And God said to Abram, "The one to receive what you own shall not be a stranger, but shall be your own son."

And that night God brought Abram out of his tent, under the heavens, and said to him:

"Look now up to the sky, and count the stars, if you can. The people who shall spring from you, your descendants, in the years to come, shall be many more than all the stars that you can see."

Abram did not see how this promise of God could be kept; but he believed God's word, and did not doubt it. And God loved Abram because he believed the promise. Although Abram could not at that time see how God's promise could be kept, yet we know that it was kept, for the Israelite people in the Bible story, and the Jews everywhere in the world now, all came from Abram.

After that, one day, just as the sun was going down, God came to Abram again, and told him many things that should come to pass. God said to Abram:

"After your life is ended, those who are to come from you, your descendants, shall go into a strange land. The people of that land shall make slaves of them, and shall be cruel to them. And they shall stay in that strange land four hundred years; and afterward they shall come out of that land, not any more as slaves, but very rich. And after the four hundred years they shall come back to this land, and this shall be their home. All this shall come to pass after your life, for you shall die in peace and be buried in a good old age. And all this land where you are living shall belong to your people."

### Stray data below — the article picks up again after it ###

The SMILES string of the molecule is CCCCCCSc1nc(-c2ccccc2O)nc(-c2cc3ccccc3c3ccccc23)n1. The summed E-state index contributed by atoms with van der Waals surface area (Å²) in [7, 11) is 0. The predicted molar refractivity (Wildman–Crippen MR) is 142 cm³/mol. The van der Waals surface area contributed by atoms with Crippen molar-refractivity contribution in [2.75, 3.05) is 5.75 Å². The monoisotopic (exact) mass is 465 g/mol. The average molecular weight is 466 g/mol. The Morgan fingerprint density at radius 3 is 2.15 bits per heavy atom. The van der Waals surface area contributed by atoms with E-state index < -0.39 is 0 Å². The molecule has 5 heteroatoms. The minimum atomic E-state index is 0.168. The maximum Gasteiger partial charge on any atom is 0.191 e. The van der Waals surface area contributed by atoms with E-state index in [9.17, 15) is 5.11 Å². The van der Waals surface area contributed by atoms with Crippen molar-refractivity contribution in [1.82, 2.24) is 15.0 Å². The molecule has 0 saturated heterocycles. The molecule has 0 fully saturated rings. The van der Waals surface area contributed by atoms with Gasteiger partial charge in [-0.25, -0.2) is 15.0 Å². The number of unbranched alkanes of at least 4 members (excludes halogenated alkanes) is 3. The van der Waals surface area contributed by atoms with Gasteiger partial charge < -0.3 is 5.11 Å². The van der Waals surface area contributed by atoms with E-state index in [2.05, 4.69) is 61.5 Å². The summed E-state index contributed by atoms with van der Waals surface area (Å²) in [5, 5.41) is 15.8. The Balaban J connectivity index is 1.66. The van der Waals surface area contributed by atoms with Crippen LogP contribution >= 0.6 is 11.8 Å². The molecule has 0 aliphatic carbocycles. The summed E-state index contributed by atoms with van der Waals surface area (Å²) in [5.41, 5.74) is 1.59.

( click to see Genesis 15:1-18 )

So that Abram might remember this promise of God, God told Abram to make ready an offering of a lamb and a goat and a pair of pigeons, and to divide them in pieces, and place them opposite to each other. And that night Abram looked, and saw a smoke and fire, like a flaming torch, that passed between the pieces of the offering.

So a promise was made between God and Abram. God promised to give Abram a son and a people and a land, and Abram promised to serve God faithfully.

Such a promise as this, made by two people to each other, was called a covenant; and this was God's covenant with Abram.